William Hill Australia will be able to continue offering customers live betting during sporting events after the country’s Federal Police (AFP) confirmed that it would not investigate complaints about the product.

The operator was accused by the Australian Communication and Media Authority (ACMA) of being in breach of Australia’s 2011 Interactive Gambling Act by offering products that circumvented the ban on live betting.

As the authority cannot launch a private prosecution it passed its complaints to the AFP, hoping to have the company blocked from offering such products and possibly prosecuted.

The Interactive Gambling Act states that no in-game bets can be placed unless it is done in person or over the telephone. Originally called Click to Call, William Hill’s In-Play product circumvents the in-play ban by allowing bettors to confirm their bets using voice commands.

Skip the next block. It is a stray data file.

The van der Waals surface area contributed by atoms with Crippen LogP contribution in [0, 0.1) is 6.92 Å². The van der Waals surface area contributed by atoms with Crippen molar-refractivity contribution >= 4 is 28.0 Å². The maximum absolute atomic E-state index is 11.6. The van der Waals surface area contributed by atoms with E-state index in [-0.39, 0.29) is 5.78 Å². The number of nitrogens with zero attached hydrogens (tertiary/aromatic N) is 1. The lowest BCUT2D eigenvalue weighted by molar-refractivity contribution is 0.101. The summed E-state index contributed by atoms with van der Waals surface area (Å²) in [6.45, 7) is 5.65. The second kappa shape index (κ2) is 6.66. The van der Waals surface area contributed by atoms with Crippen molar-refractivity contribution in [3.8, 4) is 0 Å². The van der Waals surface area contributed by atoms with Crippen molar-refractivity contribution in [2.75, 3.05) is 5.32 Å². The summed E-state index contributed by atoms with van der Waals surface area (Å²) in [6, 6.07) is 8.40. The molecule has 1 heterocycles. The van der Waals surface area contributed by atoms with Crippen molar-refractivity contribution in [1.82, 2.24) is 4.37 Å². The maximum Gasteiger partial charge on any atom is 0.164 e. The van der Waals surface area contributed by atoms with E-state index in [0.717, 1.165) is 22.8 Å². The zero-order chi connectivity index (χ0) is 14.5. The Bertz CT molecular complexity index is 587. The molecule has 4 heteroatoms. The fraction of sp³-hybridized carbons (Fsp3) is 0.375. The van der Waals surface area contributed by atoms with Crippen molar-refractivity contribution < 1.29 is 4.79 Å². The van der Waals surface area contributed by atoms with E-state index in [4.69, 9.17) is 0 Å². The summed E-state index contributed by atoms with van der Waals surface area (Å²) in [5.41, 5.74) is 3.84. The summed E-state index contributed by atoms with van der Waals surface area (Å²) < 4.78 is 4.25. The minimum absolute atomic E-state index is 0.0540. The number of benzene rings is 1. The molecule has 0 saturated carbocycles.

Along with similar products from bet365 and Ladbrokes, Click to Call has attracted the ire of Australian politicians and the ACMA. The operators have always insisted that their services are entirely legal, although the ACMA’s complaints did prompt Ladbrokes to suspend its product.

William Hill said that as one of the largest betting companies in the world it takes compliance and regulatory requirements “extremely seriously.” The operator said that throughout the development and before launching In-Play, it took steps to ensure it was a telephone betting service that is “100 per cent legal and compliant” with Australian legislation.

The AFP’s decision has been hailed by William Hill chief executive James Henderson.

“William Hill Australia launched this innovative in-play product to meet the demands of Australian sports betting customers,” said Henderson. “Obviously, I'm pleased that the AFP have decided not to progress an investigation of our product, which means William Hill Australia can continue to provide our customers with a differentiated product offering in what is a key market for the group.”

William Hill Australia CEO Tom Waterhouse added that the police decision was a great outcome for Australian bettors, who would no longer be forced to place in-play bets via illegal offshore bookmakers, which he said “pose a huge threat to both consumer protection and the integrity of Australian sport.”

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